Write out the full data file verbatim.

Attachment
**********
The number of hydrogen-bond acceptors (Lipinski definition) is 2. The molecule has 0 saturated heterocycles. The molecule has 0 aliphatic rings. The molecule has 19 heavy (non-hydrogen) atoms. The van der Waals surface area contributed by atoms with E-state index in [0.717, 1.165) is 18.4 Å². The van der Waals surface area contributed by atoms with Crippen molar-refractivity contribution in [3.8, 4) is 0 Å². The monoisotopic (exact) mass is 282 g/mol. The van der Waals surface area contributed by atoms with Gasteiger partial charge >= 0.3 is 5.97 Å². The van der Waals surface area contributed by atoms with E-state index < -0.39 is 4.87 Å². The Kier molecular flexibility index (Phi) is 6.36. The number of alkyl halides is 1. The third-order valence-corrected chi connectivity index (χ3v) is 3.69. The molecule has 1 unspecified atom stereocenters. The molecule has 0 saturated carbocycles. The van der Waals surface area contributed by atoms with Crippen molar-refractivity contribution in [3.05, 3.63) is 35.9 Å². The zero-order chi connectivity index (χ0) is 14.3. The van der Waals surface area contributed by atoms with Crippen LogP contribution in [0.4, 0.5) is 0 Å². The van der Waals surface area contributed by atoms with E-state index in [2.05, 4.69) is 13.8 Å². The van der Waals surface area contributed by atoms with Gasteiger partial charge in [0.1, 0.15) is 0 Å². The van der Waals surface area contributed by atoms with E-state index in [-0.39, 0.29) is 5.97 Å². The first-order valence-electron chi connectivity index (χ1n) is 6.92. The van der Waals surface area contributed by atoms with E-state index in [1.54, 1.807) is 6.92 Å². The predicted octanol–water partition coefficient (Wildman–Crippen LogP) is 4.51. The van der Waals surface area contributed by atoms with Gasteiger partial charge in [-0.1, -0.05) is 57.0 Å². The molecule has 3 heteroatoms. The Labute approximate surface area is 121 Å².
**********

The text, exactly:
The number of hydrogen-bond acceptors (Lipinski definition) is 2. The molecule has 0 saturated heterocycles. The molecule has 0 aliphatic rings. The molecule has 19 heavy (non-hydrogen) atoms. The van der Waals surface area contributed by atoms with E-state index in [0.717, 1.165) is 18.4 Å². The van der Waals surface area contributed by atoms with Crippen molar-refractivity contribution in [3.8, 4) is 0 Å². The monoisotopic (exact) mass is 282 g/mol. The van der Waals surface area contributed by atoms with Gasteiger partial charge >= 0.3 is 5.97 Å². The van der Waals surface area contributed by atoms with E-state index < -0.39 is 4.87 Å². The Kier molecular flexibility index (Phi) is 6.36. The number of alkyl halides is 1. The third-order valence-corrected chi connectivity index (χ3v) is 3.69. The molecule has 1 unspecified atom stereocenters. The molecule has 0 saturated carbocycles. The van der Waals surface area contributed by atoms with Crippen molar-refractivity contribution in [3.05, 3.63) is 35.9 Å². The zero-order chi connectivity index (χ0) is 14.3. The van der Waals surface area contributed by atoms with Crippen LogP contribution in [0.4, 0.5) is 0 Å². The van der Waals surface area contributed by atoms with E-state index in [2.05, 4.69) is 13.8 Å². The van der Waals surface area contributed by atoms with Gasteiger partial charge in [0.1, 0.15) is 0 Å². The van der Waals surface area contributed by atoms with E-state index in [-0.39, 0.29) is 5.97 Å². The first-order valence-electron chi connectivity index (χ1n) is 6.92. The van der Waals surface area contributed by atoms with E-state index in [1.54, 1.807) is 6.92 Å². The predicted octanol–water partition coefficient (Wildman–Crippen LogP) is 4.51. The van der Waals surface area contributed by atoms with Gasteiger partial charge in [-0.1, -0.05) is 57.0 Å². The molecule has 3 heteroatoms. The Labute approximate surface area is 121 Å².